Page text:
It may be the most common personal injury lawsuit depicted in the media. An innocent customer walks into a business, slips on a wet tile floor, and goes sprawling. The business is taken to court for thousands in compensation for medical bills, lost wages and pain and suffering.
While these cases are less straightforward in the real world, slip and fall lawsuits still happen. However, the outcome varies depending on where you’ve fallen, what your status is on the property, what injuries you’ve sustained and how long the damage will last.
But first and foremost, you must prove fault. Was the defendant negligent in ensuring your safety?
Was the Plaintiff Careless?
Before a slip and fall lawsuit is taken seriously, the court must decide if your carelessness contributed to the accident. Here are some questions that may help a court make this determination:
- Would a careful person have noticed the dangerous condition?
- Were there any warnings that this particular spot was dangerous?
- Were you distracted, such as texting on your smartphone or roughhousing with another customer?
Avoiding positive answers to these questions is key.
Did the Property Owner Act Reasonably?
Your negligence claim will hinge on whether the defendant acted reasonably. In determining reasonableness, the law will focus on whether the owner or occupant of the property made a thorough effort to ensure the safety and well-being of visitors.
For example, if you tripped over a torn area of carpet or flooring, you must prove that the dangerous condition existed long enough for the owner to know about it. You might prove this by showing the business has a regular procedure in place for repairing and cleaning the floor.
This can be more difficult to prove in the case of a residential slip and fall. How can you prove that a homeowner regularly inspects their property? Fortunately, an experienced slip and fall attorney can help you gather proof and build your case — whether you were injured in a commercial setting or a residential one.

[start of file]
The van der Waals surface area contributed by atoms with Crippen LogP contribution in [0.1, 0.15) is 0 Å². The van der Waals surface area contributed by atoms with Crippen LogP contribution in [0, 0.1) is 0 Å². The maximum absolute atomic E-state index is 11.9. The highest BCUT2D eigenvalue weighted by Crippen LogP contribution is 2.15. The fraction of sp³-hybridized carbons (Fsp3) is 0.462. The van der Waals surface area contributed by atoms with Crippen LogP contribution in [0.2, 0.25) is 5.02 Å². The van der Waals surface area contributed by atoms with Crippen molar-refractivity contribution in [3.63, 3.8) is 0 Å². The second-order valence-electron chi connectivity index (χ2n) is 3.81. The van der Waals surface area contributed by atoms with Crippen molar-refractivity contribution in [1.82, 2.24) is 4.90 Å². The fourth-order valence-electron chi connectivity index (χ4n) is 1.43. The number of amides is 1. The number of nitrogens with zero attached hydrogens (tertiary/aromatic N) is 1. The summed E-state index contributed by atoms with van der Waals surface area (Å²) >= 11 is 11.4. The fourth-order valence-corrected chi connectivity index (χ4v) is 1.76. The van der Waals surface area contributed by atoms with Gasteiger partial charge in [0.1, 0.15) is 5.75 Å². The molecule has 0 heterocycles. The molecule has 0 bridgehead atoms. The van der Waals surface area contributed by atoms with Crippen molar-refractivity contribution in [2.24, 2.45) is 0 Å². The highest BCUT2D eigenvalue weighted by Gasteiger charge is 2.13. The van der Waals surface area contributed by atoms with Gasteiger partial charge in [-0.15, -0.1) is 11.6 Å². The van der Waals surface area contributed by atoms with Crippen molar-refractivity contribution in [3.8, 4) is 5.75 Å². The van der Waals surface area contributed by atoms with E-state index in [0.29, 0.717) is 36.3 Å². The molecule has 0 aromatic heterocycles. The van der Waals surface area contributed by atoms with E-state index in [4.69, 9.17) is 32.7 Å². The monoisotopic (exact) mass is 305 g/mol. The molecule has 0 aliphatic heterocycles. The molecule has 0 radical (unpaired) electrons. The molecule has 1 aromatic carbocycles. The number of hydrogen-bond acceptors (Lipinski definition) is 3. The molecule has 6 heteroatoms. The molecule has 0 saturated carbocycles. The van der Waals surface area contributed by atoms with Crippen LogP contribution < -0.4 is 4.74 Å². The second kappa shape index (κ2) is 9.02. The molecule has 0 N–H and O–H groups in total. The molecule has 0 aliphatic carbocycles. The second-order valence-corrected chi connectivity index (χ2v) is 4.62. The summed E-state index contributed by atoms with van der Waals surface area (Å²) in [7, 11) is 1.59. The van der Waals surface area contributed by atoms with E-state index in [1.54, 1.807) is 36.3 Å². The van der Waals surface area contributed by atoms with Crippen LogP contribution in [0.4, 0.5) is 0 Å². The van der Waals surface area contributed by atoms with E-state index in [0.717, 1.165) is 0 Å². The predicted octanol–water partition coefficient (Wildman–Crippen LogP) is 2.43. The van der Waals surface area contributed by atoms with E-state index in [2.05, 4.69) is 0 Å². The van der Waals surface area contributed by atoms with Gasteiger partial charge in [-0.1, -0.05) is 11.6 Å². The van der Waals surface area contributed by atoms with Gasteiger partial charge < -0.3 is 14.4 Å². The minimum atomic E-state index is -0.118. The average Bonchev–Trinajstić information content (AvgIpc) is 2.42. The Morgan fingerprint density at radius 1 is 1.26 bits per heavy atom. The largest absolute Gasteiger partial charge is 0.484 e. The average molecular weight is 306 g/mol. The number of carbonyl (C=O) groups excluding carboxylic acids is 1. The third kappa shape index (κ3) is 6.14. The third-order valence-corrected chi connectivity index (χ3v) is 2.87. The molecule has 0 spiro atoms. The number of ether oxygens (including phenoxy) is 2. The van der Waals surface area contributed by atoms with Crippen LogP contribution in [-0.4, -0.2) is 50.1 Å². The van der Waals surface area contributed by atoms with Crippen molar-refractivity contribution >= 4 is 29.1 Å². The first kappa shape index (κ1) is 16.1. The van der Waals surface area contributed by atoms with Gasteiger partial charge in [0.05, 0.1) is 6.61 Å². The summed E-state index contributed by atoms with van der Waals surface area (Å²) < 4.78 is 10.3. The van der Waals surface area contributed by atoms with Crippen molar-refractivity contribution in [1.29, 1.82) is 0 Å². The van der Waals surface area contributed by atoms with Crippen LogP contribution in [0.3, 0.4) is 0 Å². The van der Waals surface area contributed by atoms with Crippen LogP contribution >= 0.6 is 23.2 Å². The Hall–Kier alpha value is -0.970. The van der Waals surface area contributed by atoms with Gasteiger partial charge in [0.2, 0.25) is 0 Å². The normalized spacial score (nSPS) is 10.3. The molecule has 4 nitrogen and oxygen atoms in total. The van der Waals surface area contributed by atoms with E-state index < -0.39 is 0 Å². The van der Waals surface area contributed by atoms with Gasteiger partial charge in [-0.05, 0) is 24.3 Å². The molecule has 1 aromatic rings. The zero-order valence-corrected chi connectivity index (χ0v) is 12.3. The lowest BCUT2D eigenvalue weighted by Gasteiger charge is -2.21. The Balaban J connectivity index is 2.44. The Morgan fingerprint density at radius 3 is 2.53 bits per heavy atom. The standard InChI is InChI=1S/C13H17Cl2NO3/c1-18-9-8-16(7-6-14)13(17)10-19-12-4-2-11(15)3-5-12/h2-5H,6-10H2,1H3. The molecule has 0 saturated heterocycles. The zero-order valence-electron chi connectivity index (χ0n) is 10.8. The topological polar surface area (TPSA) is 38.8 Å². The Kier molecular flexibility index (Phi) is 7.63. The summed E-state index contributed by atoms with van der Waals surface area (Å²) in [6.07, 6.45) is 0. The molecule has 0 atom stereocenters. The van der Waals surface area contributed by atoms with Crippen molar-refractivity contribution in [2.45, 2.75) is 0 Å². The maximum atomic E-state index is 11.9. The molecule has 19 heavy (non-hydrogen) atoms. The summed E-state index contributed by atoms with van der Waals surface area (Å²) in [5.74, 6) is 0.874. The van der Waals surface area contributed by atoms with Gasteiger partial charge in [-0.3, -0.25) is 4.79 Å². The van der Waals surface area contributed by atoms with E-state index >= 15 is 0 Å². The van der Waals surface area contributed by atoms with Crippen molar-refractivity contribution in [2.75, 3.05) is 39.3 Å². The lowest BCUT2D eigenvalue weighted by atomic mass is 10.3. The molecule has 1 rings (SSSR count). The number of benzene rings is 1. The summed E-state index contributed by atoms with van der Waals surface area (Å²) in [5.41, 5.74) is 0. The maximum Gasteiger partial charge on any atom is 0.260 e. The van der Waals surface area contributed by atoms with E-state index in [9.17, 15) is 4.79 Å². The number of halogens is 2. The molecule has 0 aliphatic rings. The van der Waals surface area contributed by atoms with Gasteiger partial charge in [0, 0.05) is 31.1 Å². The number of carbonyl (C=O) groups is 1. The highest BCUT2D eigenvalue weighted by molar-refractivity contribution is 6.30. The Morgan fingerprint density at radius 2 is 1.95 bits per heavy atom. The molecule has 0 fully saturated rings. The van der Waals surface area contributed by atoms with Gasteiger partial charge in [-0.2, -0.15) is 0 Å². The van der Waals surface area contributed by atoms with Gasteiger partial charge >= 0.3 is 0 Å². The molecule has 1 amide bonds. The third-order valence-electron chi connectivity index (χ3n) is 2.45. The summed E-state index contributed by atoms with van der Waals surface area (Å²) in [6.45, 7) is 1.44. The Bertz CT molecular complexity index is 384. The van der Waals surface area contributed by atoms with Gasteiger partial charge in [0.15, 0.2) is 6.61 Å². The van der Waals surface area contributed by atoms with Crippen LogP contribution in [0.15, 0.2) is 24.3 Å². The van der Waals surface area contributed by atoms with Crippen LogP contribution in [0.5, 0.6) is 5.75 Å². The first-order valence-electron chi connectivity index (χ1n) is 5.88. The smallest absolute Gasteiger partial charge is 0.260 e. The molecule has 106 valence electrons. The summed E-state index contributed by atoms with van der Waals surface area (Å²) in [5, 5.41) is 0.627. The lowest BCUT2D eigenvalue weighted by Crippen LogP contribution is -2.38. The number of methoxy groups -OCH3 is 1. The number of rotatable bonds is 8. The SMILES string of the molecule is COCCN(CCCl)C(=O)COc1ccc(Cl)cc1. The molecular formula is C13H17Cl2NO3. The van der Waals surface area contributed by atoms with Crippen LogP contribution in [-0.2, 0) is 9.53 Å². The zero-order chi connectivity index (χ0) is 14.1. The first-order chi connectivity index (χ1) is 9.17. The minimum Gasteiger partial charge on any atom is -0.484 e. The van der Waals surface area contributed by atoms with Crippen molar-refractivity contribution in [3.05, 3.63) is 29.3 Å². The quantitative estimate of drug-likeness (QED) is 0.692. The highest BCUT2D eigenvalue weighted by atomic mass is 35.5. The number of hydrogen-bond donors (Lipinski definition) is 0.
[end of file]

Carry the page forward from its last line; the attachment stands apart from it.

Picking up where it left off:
How to Prove Negligence in a Slip and Fall Case
In order to prove negligence in your case, you must show one of the following things:
“An affirmative duty to discover dangerous conditions.” Egede-Nissen v. Crystal Mt., Inc., 93 Wn.2d 127, 132, 606 P.2d 1214 (1980) (citing Restatement (Second) of Torts (1965)). Section 343 reads:
Dangerous Conditions Known to or Discoverable by Possessor
A possessor of land is subject to liability for physical harm caused to his invitees by a condition on the land if, but only if, he
(a) knows or by the exercise of reasonable care would discover the condition, and should realize that it involves an unreasonable risk of harm to such invitees, and
(b) should expect that they will not discover or realize the danger, or will fail to protect themselves against it, and
(c) fails to exercise reasonable care to protect them against the danger.
Known or Obvious Dangers
(1) A possessor of land is not liable to his invitees for physical harm caused to them by any activity or condition on the land whose danger is known or obvious to them, unless the possessor should anticipate the harm despite such knowledge or obviousness.
(2) In determining whether the possessor should anticipate harm from a known or obvious danger, the fact that the invitee is entitled to make use of public land, or of the facilities of a public utility, is a factor of importance indicating that the harm should be anticipated.
Simply put, in order to prove negligence, you must be able to show:
- First, that the owner or operator of the premises — or else an employee — should have known about the dangerous condition because a “reasonable” person would have.
- Second, that the defendant did know about the dangerous condition but actively chose to do nothing about it. These cases are usually pretty cut-and-dry.
Ultimately, a judge or jury is working to determine whether — had the owner or operator behaved in a more responsible manner — you wouldn’t have been injured.
Types of Slip and Fall Injuries
Common injuries suffered in a slip and fall accident include:
- Broken bones
- Sprained ankles
- Shoulder or hip dislocation
- Spine or nerve damage
- Internal bleeding
- Traumatic brain injuries
- Severe cuts and bruises
Because the injuries sustained in a slip and fall vary so widely, it’s important to properly determine who — if anyone — is at fault. These injuries can lead to long-term disability or permanent damage, particularly in the case of traumatic brain injuries and spinal cord damage.
Contact an Experienced Seattle Slip and Fall Attorney for Assistance
Have you or a loved one suffered from a slip and fall injury due to someone else’s negligence? For assistance and representation, contact an experienced slip and fall attorney at Herschensohn Law PLLC by calling (206) 588-4344.